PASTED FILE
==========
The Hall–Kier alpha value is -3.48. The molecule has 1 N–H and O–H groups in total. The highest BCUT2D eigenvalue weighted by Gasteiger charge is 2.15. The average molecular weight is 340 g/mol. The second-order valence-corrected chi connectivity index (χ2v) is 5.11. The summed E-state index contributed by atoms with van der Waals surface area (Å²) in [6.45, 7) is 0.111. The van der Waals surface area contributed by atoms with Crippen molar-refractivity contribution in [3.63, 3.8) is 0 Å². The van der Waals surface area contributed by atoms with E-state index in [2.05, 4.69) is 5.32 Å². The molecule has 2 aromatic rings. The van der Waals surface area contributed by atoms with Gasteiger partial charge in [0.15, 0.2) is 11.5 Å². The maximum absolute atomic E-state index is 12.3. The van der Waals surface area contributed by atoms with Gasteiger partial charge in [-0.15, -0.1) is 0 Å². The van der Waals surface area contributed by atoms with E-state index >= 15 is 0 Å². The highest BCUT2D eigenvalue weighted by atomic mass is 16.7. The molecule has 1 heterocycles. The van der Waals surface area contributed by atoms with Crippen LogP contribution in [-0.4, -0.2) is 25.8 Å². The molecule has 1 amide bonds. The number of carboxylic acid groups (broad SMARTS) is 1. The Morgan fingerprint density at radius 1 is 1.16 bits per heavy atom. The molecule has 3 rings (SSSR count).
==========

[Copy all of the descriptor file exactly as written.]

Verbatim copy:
The Hall–Kier alpha value is -3.48. The molecule has 1 N–H and O–H groups in total. The highest BCUT2D eigenvalue weighted by Gasteiger charge is 2.15. The average molecular weight is 340 g/mol. The second-order valence-corrected chi connectivity index (χ2v) is 5.11. The summed E-state index contributed by atoms with van der Waals surface area (Å²) in [6.45, 7) is 0.111. The van der Waals surface area contributed by atoms with Crippen molar-refractivity contribution in [3.63, 3.8) is 0 Å². The van der Waals surface area contributed by atoms with E-state index in [2.05, 4.69) is 5.32 Å². The molecule has 2 aromatic rings. The van der Waals surface area contributed by atoms with Gasteiger partial charge in [0.15, 0.2) is 11.5 Å². The maximum absolute atomic E-state index is 12.3. The van der Waals surface area contributed by atoms with Gasteiger partial charge in [-0.15, -0.1) is 0 Å². The van der Waals surface area contributed by atoms with E-state index >= 15 is 0 Å². The highest BCUT2D eigenvalue weighted by atomic mass is 16.7. The molecule has 1 heterocycles. The van der Waals surface area contributed by atoms with Crippen LogP contribution in [-0.4, -0.2) is 25.8 Å². The molecule has 1 amide bonds. The number of carboxylic acid groups (broad SMARTS) is 1. The Morgan fingerprint density at radius 1 is 1.16 bits per heavy atom. The molecule has 3 rings (SSSR count).